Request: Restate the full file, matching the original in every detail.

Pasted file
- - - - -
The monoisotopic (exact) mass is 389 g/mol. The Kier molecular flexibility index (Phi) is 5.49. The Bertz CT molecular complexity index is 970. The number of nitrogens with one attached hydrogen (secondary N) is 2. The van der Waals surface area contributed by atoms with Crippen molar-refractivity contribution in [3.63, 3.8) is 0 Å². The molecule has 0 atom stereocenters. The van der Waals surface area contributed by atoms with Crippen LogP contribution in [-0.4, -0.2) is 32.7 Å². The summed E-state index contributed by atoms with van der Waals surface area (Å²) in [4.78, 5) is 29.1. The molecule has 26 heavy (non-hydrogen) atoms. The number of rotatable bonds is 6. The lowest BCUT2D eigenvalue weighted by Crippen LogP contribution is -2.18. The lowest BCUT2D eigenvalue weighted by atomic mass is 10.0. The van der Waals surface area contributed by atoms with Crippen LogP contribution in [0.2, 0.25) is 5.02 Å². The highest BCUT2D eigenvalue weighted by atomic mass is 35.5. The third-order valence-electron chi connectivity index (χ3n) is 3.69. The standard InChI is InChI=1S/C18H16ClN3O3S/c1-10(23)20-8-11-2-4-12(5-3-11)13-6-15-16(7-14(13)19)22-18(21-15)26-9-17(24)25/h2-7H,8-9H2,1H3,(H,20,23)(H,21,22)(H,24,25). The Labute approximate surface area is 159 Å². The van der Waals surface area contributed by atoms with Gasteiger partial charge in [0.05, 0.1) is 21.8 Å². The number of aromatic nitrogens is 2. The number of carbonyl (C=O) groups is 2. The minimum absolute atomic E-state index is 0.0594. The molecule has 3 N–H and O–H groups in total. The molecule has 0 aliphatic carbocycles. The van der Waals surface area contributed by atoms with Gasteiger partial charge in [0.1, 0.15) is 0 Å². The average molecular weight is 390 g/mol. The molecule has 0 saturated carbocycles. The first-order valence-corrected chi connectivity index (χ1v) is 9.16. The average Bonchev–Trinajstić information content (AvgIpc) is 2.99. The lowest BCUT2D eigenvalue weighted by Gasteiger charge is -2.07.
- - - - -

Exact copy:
The monoisotopic (exact) mass is 389 g/mol. The Kier molecular flexibility index (Phi) is 5.49. The Bertz CT molecular complexity index is 970. The number of nitrogens with one attached hydrogen (secondary N) is 2. The van der Waals surface area contributed by atoms with Crippen molar-refractivity contribution in [3.63, 3.8) is 0 Å². The molecule has 0 atom stereocenters. The van der Waals surface area contributed by atoms with Crippen LogP contribution in [-0.4, -0.2) is 32.7 Å². The summed E-state index contributed by atoms with van der Waals surface area (Å²) in [4.78, 5) is 29.1. The molecule has 26 heavy (non-hydrogen) atoms. The number of rotatable bonds is 6. The lowest BCUT2D eigenvalue weighted by Crippen LogP contribution is -2.18. The lowest BCUT2D eigenvalue weighted by atomic mass is 10.0. The van der Waals surface area contributed by atoms with Crippen LogP contribution in [0.2, 0.25) is 5.02 Å². The highest BCUT2D eigenvalue weighted by atomic mass is 35.5. The third-order valence-electron chi connectivity index (χ3n) is 3.69. The standard InChI is InChI=1S/C18H16ClN3O3S/c1-10(23)20-8-11-2-4-12(5-3-11)13-6-15-16(7-14(13)19)22-18(21-15)26-9-17(24)25/h2-7H,8-9H2,1H3,(H,20,23)(H,21,22)(H,24,25). The Labute approximate surface area is 159 Å². The van der Waals surface area contributed by atoms with Gasteiger partial charge in [0.05, 0.1) is 21.8 Å². The number of aromatic nitrogens is 2. The number of carbonyl (C=O) groups is 2. The minimum absolute atomic E-state index is 0.0594. The molecule has 3 N–H and O–H groups in total. The molecule has 0 aliphatic carbocycles. The van der Waals surface area contributed by atoms with Gasteiger partial charge in [0.1, 0.15) is 0 Å². The average molecular weight is 390 g/mol. The molecule has 0 saturated carbocycles. The first-order valence-corrected chi connectivity index (χ1v) is 9.16. The average Bonchev–Trinajstić information content (AvgIpc) is 2.99. The lowest BCUT2D eigenvalue weighted by Gasteiger charge is -2.07.